(previously published on LinkedIn on 13 August 2015)
Career breaks can be deliberate or the unplanned result of being made redundant. When I quit my senior marketing job this May, I hadn’t anticipated what I would gain from simply stopping. It has been over 3 months of self-reflection and rejuvenation. Seven lessons are helping me to move into a healthier, more fulfilling lifestyle. Here they are:
Don’t be so serious– Having a few months with no meetings, no deadlines and no corporate identity made me realise I had put my trust and emotions in the wrong things. My children didn’t care where I worked – they just wanted me to be healthy and happy. My job is a separate thing from who I am. It was in my nature to do my best but I needn’t take it so seriously. I might make a mess of a project but it doesn’t mean I’m a mess.
Helpful read: Don’t Sweat the Small Stuff by Richard Carlson
Go back to your roots or travel the world– I spent a significant amount of time soul searching, digging into what makes me tick. If I’m not my job then who am I? I spent time visiting friends and family, and also travelled to my homeland in Africa. I hadn’t been home in nearly 6 years and I hadn’t lived there in 11 years. Going home put a swing in my step through a renewed sense of meaning and identity. I wish I had travelled the world or even just spent more time in Africa. But there’s next time.
Helpful read: The Career Break Book by Joe Blindloss et al
Walk towards a positive– It’s easy to run away when a job isn’t working out. The question is: what are you running towards? I love how a friend of mine once phrased it. He said,
Walk towards a positive rather than run away from a negative.
Spot early on when things aren’t working out. I gave myself sufficient time to determine what my positive was, then I went towards it. A positive could be a vacation, a career break, another job, going back to school, spending time with the family and so on. Don’t run away. Run towards.
Helpful read: Women Who Think Too Much by Susan Nolen-Hoeksema
Rediscover yourself– Whether conscious or not, many of us conform to get along and ahead. Taking a career break might be a way to identify what’s you and what’s your employer’s culture rubbing off on you. All corporate culture is not bad of course but I found it’s important to rediscover who you are outside a company. There comes a time when we have to decide who we want to be. Are you going to be the same person at home and at work or will you have a different persona for the different environments? I personally could not handle being more than one person. At first, it was tough carving out who me was but once I did, I was determined to be authentic.
Helpful read: True North by Bill George et al (my personal favourite)
Tame your fears– I had sleepless nights. ‘What if I’m just stressed and a couple of weeks off is all I need?’ I knew enough to realise that I needed to think and I couldn’t think knowing that work was piling up somewhere and my inbox was bursting at the seams, waiting for my return. And that was that – I quit.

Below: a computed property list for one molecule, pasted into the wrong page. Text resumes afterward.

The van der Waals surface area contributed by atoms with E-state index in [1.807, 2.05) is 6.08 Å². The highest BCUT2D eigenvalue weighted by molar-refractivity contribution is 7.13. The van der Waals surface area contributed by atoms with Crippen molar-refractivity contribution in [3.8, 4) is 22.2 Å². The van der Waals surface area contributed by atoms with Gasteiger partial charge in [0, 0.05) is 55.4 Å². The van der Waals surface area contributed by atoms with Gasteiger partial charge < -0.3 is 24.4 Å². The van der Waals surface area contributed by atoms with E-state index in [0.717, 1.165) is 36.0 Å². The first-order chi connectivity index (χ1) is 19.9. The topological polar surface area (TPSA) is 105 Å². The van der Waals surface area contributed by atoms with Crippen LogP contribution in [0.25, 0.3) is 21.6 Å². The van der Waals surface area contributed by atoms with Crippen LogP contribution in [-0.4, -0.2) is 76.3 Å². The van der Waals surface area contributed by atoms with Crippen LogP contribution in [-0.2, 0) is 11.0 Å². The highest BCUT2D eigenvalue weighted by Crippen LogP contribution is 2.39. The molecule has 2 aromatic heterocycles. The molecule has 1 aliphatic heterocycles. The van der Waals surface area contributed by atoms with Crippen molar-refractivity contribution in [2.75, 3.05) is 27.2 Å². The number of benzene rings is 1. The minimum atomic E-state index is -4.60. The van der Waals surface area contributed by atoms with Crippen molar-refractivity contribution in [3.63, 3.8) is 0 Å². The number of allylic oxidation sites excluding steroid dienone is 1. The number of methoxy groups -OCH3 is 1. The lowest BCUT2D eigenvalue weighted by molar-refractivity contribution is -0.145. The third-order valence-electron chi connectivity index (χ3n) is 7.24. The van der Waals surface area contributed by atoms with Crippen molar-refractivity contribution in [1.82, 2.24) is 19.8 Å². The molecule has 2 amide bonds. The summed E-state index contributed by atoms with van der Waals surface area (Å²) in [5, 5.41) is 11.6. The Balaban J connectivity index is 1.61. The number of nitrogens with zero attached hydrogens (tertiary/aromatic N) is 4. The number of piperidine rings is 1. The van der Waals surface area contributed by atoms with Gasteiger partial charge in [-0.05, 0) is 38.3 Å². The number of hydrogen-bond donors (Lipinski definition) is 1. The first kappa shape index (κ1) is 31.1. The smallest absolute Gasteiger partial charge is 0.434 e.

Quitting was frightening. I heard every criticism anyone ever said in those few minutes before I clicked send. I was paralysed with confusion. I thought, ‘If this is the right thing to do, why the hell am I shaking??’ I did it anyway. It took me till 5pm to tame the fear but I sent off my resignation.
Helpful read: Feel the fear and do it anyway by Susan Jeffers
Find your passion– I felt day to day that I wasn’t spending enough time doing things that played to my strengths. I discovered that I had a passion for teaching – something that was evident from a very early age when I would gather together the neighbourhood kids and teach them something – a song, a dance routine, or have them act out a play I had written.
I enjoy leading, learning, writing, building things from scratch and marketing. It could be a process, an idea or an event. If it involves a blank sheet of paper, it energises me.
Ability, knowledge and interest intersect to reveal a passion. The next phase of my life is likely to be dominated by teaching, learning and marketing – things I might even write about from my unique perspective. This is my sweet spot.
Helpful read: The Purpose-Driven Life by Rick Warren
Make a re-entrance– After 3 months, I have become busy again. But it is good busy. I know what’s important to me so I make time for it. It’s amazing how much you can get done if you build flexibility into your routine.
I can pick up my children from school a few days a week. There is also time to be creative and just reflect, which has led to more personal essays and business book ideas. Because I’m happier, my family is happier. I continue the exercise routine I developed over the last few months. I find that I’m never stressed for long.
I’m grateful for the brief silence. It taught me that I have choices about who I am, where I work and what I allow to matter. I’ll always look back fondly on these months. And I can’t promise I won’t quit again. After all, I haven’t travelled the world yet.